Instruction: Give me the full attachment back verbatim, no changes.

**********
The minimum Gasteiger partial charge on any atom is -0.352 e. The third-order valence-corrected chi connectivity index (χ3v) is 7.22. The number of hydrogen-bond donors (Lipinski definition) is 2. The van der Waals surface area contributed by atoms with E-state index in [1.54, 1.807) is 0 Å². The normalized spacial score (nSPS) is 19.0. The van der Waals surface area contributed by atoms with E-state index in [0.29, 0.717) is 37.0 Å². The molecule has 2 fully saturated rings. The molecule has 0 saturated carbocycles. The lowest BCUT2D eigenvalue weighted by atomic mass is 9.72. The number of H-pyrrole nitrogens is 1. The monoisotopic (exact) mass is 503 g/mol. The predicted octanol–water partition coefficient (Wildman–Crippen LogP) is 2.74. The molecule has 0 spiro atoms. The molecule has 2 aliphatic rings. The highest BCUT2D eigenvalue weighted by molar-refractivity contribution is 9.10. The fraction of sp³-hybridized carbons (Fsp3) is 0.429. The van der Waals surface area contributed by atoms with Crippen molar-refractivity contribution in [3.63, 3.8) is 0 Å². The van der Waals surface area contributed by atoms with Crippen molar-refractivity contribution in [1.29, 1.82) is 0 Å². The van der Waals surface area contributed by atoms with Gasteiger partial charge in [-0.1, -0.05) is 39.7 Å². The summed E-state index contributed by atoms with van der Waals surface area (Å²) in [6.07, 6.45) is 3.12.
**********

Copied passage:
The minimum Gasteiger partial charge on any atom is -0.352 e. The third-order valence-corrected chi connectivity index (χ3v) is 7.22. The number of hydrogen-bond donors (Lipinski definition) is 2. The van der Waals surface area contributed by atoms with E-state index in [1.54, 1.807) is 0 Å². The normalized spacial score (nSPS) is 19.0. The van der Waals surface area contributed by atoms with E-state index in [0.29, 0.717) is 37.0 Å². The molecule has 2 fully saturated rings. The molecule has 0 saturated carbocycles. The lowest BCUT2D eigenvalue weighted by atomic mass is 9.72. The number of H-pyrrole nitrogens is 1. The monoisotopic (exact) mass is 503 g/mol. The predicted octanol–water partition coefficient (Wildman–Crippen LogP) is 2.74. The molecule has 0 spiro atoms. The molecule has 2 aliphatic rings. The highest BCUT2D eigenvalue weighted by molar-refractivity contribution is 9.10. The fraction of sp³-hybridized carbons (Fsp3) is 0.429. The van der Waals surface area contributed by atoms with Crippen molar-refractivity contribution in [3.63, 3.8) is 0 Å². The van der Waals surface area contributed by atoms with Crippen molar-refractivity contribution in [1.29, 1.82) is 0 Å². The van der Waals surface area contributed by atoms with Gasteiger partial charge in [-0.1, -0.05) is 39.7 Å². The summed E-state index contributed by atoms with van der Waals surface area (Å²) in [6.07, 6.45) is 3.12.